I’ve always been obsessed with curating an experience for others to (hopefully) enjoy. The unknown of whether something is going to be a hit or not after all the work is the buzz.
Tell us something you wish you had been told at the start of your career?
To sacrifice where necessary to spend a little more on decent legals and accounts. Entering business without this can be a dangerous game.
What do you do in your spare time?
Line Nick Jones’ pocket it seems! I love to spend time with the family as I’ve got an 11 month-year-old boy who just rocks my world. This weekend I’ll be supporting the country against New Zealand at Twickenham.
What’s your favourite restaurant or group of restaurants (besides your current one)?
New found favourite restaurant has to be Inko Nito on Broadwick Street and I would also happily travel to Canary Wharf just to hit Thunderbird in Giant Robot.
What would you be doing if you weren’t in restaurants?
I always wanted to be a property developer so perhaps I’d be working for a developer or designer.
What motivates you?
Building relevant customer facing brands in a competitive space. I’d always wanted to live in New York as I love the way they work out there.
Where was your last holiday?
A mate's wedding in Morocco.
Which colleague, mentor or employer has had the biggest influence on your approach to the restaurant business?
I’m still on the hunt for a mentor, have found myself quite often wanting to call someone that’s done it all before. I used to work for Nick House who ran a hospitality business called Brompton Brands, he definitely gave me the confidence to believe anything is possible with enough energy and focus.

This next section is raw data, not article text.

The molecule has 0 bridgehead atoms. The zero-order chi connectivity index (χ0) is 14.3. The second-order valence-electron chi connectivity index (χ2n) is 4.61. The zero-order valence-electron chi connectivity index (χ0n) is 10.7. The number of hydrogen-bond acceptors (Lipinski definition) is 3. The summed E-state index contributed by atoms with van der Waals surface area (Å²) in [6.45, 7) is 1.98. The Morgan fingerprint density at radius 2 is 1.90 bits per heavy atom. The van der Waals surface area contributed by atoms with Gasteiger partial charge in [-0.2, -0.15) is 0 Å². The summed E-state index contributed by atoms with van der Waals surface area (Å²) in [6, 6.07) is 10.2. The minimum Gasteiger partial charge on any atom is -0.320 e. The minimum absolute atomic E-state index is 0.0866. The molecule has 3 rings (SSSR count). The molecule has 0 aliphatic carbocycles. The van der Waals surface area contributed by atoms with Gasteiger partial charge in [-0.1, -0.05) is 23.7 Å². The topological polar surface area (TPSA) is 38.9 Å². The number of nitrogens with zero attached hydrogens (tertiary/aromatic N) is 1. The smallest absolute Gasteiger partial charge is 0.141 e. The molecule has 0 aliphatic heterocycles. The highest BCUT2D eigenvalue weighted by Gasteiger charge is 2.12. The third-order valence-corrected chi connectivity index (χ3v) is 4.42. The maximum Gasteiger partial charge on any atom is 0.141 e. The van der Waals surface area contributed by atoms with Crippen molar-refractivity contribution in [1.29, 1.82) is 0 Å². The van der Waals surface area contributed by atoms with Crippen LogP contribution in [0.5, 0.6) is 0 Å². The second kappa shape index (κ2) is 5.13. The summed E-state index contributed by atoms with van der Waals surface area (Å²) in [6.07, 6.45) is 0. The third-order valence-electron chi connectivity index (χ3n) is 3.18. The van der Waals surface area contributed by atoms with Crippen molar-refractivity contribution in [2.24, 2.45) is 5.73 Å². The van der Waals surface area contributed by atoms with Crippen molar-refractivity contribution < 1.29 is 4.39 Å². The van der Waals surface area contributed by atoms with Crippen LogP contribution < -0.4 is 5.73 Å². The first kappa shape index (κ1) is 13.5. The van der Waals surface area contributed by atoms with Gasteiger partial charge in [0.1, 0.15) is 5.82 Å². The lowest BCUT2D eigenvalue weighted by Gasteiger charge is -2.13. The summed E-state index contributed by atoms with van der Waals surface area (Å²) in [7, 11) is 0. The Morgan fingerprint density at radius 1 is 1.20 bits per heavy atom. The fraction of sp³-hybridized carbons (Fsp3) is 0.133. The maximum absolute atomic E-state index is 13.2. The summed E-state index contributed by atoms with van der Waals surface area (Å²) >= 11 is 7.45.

What keeps you up at night?
Fear of public speaking.
Worst business decision?
Trying to take on Mr Porter with a menswear online shop called Young Thread. Only after a couple years did I realise even if I sold all the stock I bought I still wouldn’t make a profit (I was 24).
Best business decision?
Taking a run down pub on All Saints Road, Notting Hill and turning it in to the first Rum Kitchen site, we picked it up for £15,000 and spent next to nothing on it. Despite it making no money for the first year it gave us the chance to make a load of noise (literally) and then secure funding and a site in Soho's Kingly Court. Actually, maybe taking the site on the first floor in Kingly Court (which everyone told us not to do) was the best decision we made.
What are you reading at the moment?
Courier is about all I read.
What piece of advice would you give to those looking to climb the rungs in the business?
Do whatever you can to learn every element of the business before you take any risk of your own. I think finding a mentor can also be super beneficial as essentially someone has always been there and done that.
If you could change one thing about the restaurant industry today, what would it be?
Would love to bang on about rents and rates but that’s boring. I think I’d actually change the planning laws so you could do what you wish with your premise whether it be a bar, restaurant or shop. If people want to just come and drink in your restaurant why can’t they (some planning and licenses only let you drink with a meal), if someone wants to install some extraction and cook in a shop (A1 unit) they should be able to. It would calm some of the rents and premiums kicking about.
1986 Born in London
Studied Real Estate at Oxford Brookes
2007-2012 Marketing Manager at Brompton Brands
2012- Current Founder at GLP Hospitality, which owns, operates and consult on businesses including Rum Kitchen, Island Poke, Foley’s and Passo